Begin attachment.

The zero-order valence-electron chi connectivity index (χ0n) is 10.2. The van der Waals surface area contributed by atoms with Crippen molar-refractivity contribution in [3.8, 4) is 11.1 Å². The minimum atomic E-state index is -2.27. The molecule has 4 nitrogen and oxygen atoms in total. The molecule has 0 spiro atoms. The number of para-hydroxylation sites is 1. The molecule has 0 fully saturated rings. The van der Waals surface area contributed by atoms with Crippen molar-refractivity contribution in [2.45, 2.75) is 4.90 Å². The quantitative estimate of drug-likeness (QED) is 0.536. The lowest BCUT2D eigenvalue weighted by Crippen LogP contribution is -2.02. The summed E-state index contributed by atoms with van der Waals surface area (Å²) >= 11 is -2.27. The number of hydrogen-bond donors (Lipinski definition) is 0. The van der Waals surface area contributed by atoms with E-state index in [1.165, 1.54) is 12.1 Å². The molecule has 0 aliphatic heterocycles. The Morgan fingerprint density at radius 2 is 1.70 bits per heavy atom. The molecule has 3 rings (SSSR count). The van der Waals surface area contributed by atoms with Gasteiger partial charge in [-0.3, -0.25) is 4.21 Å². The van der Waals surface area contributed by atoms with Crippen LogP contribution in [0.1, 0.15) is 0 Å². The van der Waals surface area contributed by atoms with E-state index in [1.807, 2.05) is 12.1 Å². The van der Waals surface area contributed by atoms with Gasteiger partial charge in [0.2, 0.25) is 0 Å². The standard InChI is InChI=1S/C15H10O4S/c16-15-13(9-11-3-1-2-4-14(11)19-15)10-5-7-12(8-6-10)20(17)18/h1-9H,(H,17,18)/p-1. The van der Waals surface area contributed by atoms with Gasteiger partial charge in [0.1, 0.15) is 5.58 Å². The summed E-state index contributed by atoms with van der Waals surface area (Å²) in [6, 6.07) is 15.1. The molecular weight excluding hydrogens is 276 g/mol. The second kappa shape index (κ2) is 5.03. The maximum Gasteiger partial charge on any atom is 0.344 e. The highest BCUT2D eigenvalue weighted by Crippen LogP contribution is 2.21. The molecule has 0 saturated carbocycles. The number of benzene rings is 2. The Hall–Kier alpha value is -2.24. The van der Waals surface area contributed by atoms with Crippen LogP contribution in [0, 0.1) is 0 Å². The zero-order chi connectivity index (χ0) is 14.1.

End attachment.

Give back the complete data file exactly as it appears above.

The zero-order valence-electron chi connectivity index (χ0n) is 10.2. The van der Waals surface area contributed by atoms with Crippen molar-refractivity contribution in [3.8, 4) is 11.1 Å². The minimum atomic E-state index is -2.27. The molecule has 4 nitrogen and oxygen atoms in total. The molecule has 0 spiro atoms. The number of para-hydroxylation sites is 1. The molecule has 0 fully saturated rings. The van der Waals surface area contributed by atoms with Crippen molar-refractivity contribution in [2.45, 2.75) is 4.90 Å². The quantitative estimate of drug-likeness (QED) is 0.536. The lowest BCUT2D eigenvalue weighted by Crippen LogP contribution is -2.02. The summed E-state index contributed by atoms with van der Waals surface area (Å²) >= 11 is -2.27. The number of hydrogen-bond donors (Lipinski definition) is 0. The van der Waals surface area contributed by atoms with E-state index in [1.165, 1.54) is 12.1 Å². The molecule has 0 aliphatic heterocycles. The Morgan fingerprint density at radius 2 is 1.70 bits per heavy atom. The molecule has 3 rings (SSSR count). The van der Waals surface area contributed by atoms with Gasteiger partial charge in [-0.3, -0.25) is 4.21 Å². The van der Waals surface area contributed by atoms with Crippen LogP contribution in [0.1, 0.15) is 0 Å². The van der Waals surface area contributed by atoms with E-state index in [1.807, 2.05) is 12.1 Å². The van der Waals surface area contributed by atoms with Gasteiger partial charge in [0.2, 0.25) is 0 Å². The standard InChI is InChI=1S/C15H10O4S/c16-15-13(9-11-3-1-2-4-14(11)19-15)10-5-7-12(8-6-10)20(17)18/h1-9H,(H,17,18)/p-1. The van der Waals surface area contributed by atoms with Gasteiger partial charge in [0.1, 0.15) is 5.58 Å². The summed E-state index contributed by atoms with van der Waals surface area (Å²) in [6, 6.07) is 15.1. The molecular weight excluding hydrogens is 276 g/mol. The second kappa shape index (κ2) is 5.03. The maximum Gasteiger partial charge on any atom is 0.344 e. The highest BCUT2D eigenvalue weighted by Crippen LogP contribution is 2.21. The molecule has 0 saturated carbocycles. The number of benzene rings is 2. The Hall–Kier alpha value is -2.24. The van der Waals surface area contributed by atoms with Crippen LogP contribution in [0, 0.1) is 0 Å². The zero-order chi connectivity index (χ0) is 14.1.